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Malcolm ARNOLD (1921-2006)
The Roots of Heaven [34:02]
David Copperfield
[28:04]
Moscow Symphony Orchestra/William Stromberg
rec. Mosfilm Studio, Moscow, 4–7 April 2000
NAXOS FILM MUSIC CLASSICS 8.573366 [62:09]

A legend in British concert halls, Sir Malcolm Arnold was also in demand as a composer of film music in Hollywood and beyond. Including an overture for the New York première, the music written for The Roots of Heaven adds drama and atmosphere to a classic tale about African wildlife. The score for David Copperfield was one of his most expressive and memorable, summed up as 'truly amazing' by director Delbert Mann. This disc of Arnold’s music was brought to life by using reconstructed scores produced by John Morgan. It was first issued by Marco Polo (8.225167) as part of the label’s series of film score recordings (review review).

The Roots of Heaven (1958) tells the story of one man’s efforts to prevent the African elephant becoming extinct. I personally find the 34 minutes included here really frustrating and irritating. This is nothing to do with Arnold’s music or Morgan’s reconstruction. The problem is that we have twenty tracks in the selection with the majority running for less than two minutes each. It’s just not musically satisfying. In essence we are given some rather good ideas that fizzle out and go nowhere. As an accompaniment to a film that’s OK but without the visual images to support the music it doesn’t work. The opening overture is the one exception. As soon as it starts you know that it is by Malcolm Arnold. Nobody else could have written that cheeky, quirky opening theme. This is typical of the composer as is the sweeping string tune that follows. The orchestration is classic Arnold. Having never seen the film it is still blatantly obvious that the setting is Africa. The sound of African drums is never far away and there is a tangible sense of open spaces throughout the score. His depiction of the elephants is charming – heavy and grandiose with a contra-bassoon thrown in to add a subtle comedy element. There are also passages that use the style of swing and jazz (clarinet especially) and moments of drama and dissonance during the hunting sequences. It’s such a shame that none of these fleeting, memorable ideas ever gets developed and put to good use in a true symphonic style.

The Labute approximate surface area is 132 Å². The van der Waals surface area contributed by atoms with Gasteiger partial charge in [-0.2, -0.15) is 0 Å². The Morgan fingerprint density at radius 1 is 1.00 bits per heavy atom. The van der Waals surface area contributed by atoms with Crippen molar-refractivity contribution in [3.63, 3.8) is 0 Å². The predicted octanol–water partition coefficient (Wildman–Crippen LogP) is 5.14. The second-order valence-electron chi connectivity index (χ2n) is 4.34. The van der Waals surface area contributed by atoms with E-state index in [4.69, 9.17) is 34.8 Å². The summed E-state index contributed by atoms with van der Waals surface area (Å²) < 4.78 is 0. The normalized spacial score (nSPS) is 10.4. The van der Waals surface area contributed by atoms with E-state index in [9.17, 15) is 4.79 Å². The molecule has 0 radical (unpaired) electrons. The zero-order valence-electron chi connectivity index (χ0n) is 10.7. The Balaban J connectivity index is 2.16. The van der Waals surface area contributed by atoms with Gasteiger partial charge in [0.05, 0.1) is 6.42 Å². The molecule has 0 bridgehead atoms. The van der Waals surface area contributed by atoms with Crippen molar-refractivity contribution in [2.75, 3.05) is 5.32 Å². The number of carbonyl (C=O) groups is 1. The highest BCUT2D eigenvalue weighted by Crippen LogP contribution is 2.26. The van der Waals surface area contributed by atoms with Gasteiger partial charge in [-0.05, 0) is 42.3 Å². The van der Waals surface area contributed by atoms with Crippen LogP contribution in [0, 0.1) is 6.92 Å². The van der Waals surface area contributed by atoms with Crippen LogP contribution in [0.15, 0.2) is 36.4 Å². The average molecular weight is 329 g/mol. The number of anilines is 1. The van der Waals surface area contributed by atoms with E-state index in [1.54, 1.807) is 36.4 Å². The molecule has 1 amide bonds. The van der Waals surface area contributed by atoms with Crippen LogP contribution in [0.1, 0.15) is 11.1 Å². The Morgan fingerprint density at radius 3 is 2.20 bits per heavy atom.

David Copperfield (1969) was Malcolm Arnold’s last film score, used in the TV adaptation directed by Delbert Mann. The music is in a traditional romantic vein with fabulous scoring and sweeping melodies. Return to Yarmouth is a wonderful tune and Visit to Aunt Betsy isn’t far behind. Mr. Micawber shows us the humorous side of the composer. The syncopated clarinet solo is superb and is rather reminiscent of the Clarinet Concerto that Arnold composed for Benny Goodman. Alas, as in The Roots of Heaven, the fragments don’t flow as a satisfying whole.

This disc is probably for film buffs and Malcolm Arnold fanatics. Hats off to John Morgan and conductor William Stromberg. They have plugged a gap in the Arnold discography and many will be grateful for their efforts. The playing of the Moscow Orchestra is committed and enthusiastic. The sound has a limited dynamic range and the engineers can’t resist the occasional spotlighting of soloists but overall the recording is easy on the ear and the music is well served. I love the music of Malcolm Arnold but discs such as this with their tantalising snippets aren’t really for me.

John Whitmore

Previous review: John France

 

 




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